As for the Giants, I had figured they’d be the favorites for Mike Moustakas’ services, as I noted in my free agent rankings, however the acquisition of Longoria effectively takes them out of the running. They’re trying to improve on what was potentially a fluky 2017 season where they tied with the Tigers for the worst record in the Majors and, thanks to a poorly-timed Pablo Sandoval walkoff home run in game 162, won’t even have the #1 pick in the draft to show for it, as that home run gave the Tigers the tie-breaker. So here is what a potential Giants lineup looks like with Longoria.

1. Gorkys Hernandez-CF

2. Joe Panik-2B

3. Buster Posey-C

4. Evan Longoria-3B

5. Brandon Belt-1B

6. Brandon Crawford-SS

7. Hunter Pence-RF

8. Mac Williamson-LF

9. Pitcher’s Spot

I can’t imagine the Giants are done making moves because that outfield is AWFUL. Two guys who would likely be in the minor leagues in any other organization and a past-his-prime Hunter Pence. They’ll need to make other moves if they hope to have a successful 2018 season and I think one guy they’ll set their sights on is Lorenzo Cain, formerly of the Kansas City Royals. Experts are projecting that Cain is going to command somewhere in the $80 million range for the life of his contract, which I would guess would be for five years, giving an average annual salary of $16 million, which should be within San Francisco’s budget. They may need to also look for a veteran that could come on the cheap, maybe somebody like Chris Young. But if the Giants go into 2018 with this lineup, I can’t envision them escaping the basement of the NL West.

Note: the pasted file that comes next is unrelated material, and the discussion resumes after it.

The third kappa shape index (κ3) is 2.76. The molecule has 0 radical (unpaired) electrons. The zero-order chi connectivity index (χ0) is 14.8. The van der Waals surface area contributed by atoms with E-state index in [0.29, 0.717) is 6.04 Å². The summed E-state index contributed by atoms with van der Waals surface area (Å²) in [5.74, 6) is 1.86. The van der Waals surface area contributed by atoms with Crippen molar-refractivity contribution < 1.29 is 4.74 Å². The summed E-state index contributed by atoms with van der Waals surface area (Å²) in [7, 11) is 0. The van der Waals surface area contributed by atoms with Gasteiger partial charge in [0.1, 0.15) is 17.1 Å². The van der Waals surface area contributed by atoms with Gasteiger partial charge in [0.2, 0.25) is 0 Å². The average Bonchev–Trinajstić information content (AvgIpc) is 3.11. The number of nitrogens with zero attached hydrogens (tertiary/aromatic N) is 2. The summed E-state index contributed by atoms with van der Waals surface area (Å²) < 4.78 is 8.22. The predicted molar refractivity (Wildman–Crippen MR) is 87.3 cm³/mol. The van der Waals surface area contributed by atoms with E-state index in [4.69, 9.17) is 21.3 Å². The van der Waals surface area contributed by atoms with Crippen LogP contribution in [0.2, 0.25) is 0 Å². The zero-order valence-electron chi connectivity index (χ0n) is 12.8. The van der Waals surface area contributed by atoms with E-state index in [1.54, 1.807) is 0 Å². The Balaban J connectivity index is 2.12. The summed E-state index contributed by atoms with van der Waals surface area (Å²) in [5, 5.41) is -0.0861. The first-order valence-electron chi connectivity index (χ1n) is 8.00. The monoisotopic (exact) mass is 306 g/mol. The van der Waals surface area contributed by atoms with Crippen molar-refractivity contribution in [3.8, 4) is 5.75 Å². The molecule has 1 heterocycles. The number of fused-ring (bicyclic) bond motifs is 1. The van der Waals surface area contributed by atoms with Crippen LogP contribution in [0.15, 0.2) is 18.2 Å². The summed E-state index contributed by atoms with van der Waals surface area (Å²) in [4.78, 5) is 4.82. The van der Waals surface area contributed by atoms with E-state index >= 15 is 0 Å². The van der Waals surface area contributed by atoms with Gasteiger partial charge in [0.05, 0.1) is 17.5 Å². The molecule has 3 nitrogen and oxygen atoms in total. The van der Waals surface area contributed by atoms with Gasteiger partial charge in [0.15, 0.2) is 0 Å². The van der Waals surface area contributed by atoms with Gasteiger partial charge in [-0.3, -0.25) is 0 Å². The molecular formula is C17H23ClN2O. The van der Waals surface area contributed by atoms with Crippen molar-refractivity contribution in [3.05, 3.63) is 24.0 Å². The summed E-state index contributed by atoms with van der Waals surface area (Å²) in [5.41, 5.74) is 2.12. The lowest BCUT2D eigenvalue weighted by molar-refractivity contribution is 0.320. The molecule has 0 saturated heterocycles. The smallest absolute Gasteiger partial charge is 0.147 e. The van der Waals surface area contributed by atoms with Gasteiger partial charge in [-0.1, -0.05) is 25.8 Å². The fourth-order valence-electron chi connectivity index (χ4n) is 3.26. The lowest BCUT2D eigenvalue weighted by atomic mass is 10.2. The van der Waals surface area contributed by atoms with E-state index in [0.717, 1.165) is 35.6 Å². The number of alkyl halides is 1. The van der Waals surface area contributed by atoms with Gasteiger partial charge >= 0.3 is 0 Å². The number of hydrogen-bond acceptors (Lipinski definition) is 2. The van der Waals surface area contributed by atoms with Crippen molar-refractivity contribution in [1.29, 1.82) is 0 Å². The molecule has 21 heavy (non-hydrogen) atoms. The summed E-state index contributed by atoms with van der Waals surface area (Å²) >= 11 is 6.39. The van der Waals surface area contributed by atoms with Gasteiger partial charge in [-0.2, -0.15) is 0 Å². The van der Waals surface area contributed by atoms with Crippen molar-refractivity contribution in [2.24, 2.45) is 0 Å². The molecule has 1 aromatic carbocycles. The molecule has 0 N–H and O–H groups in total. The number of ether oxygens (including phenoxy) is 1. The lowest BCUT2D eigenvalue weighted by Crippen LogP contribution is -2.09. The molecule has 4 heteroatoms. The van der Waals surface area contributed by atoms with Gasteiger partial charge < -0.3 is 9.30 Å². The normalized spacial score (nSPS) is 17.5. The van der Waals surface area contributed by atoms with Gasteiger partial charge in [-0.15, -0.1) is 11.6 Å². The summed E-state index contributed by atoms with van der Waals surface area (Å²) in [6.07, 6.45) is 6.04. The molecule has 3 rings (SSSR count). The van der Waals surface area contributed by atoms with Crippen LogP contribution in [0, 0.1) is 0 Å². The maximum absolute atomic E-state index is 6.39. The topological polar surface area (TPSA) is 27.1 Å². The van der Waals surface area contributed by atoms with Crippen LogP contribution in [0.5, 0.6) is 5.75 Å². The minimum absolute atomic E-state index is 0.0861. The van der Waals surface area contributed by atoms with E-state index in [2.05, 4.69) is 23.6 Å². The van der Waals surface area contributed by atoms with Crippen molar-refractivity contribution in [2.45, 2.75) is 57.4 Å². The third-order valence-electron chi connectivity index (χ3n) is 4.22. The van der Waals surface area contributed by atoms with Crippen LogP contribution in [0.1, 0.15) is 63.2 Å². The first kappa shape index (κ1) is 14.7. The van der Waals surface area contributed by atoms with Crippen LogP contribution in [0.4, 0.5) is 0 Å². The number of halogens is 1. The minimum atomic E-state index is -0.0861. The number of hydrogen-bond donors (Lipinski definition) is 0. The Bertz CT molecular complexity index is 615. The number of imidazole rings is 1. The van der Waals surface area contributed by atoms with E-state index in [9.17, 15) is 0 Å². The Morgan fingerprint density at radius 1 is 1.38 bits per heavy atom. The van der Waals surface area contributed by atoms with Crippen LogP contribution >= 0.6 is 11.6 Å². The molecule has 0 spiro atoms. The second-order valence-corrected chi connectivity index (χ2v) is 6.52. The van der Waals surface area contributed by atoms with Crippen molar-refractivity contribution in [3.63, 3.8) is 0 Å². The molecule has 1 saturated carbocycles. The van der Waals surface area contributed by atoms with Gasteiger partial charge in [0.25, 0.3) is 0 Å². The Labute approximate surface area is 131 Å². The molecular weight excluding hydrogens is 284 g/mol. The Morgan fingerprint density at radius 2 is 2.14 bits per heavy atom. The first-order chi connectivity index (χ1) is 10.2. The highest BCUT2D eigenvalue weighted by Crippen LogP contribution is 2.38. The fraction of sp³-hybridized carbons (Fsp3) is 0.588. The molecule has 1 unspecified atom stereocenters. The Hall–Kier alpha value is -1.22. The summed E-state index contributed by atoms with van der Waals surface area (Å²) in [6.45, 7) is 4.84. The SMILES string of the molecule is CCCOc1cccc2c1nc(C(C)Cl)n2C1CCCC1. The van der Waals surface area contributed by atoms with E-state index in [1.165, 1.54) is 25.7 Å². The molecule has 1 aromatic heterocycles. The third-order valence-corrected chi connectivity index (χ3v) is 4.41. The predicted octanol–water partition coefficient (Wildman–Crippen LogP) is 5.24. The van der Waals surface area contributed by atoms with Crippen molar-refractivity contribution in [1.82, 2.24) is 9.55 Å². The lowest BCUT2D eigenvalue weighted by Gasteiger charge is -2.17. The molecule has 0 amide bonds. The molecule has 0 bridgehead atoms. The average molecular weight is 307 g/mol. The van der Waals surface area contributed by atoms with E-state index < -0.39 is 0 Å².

As for the Rays, it looks like they’re all in on another rebuild because after the trade, their lineup looks like this:

1. Corey Dickerson-DH

2. Kevin Kiermaier-CF

3. Steven Souza-RF

4. Brad Miller-1B

5. Wilson Ramos-C

6. Mallex Smith-LF

7. Ryan Schimpf/Christian Arroyo-3B

8. Adeiny Hechavarria-SS

9. Daniel Robertson-2B

This has the look of a team that doesn’t anticipate to compete in 2018 and it wouldn’t shock me at all to find them in last place in the very competitive AL East.

That’s it for today’s blog. Let me know what you thought of the Longoria trade in the comments section below or on Facebook or Twitter @jimwyman10 and contribute to my Patreon.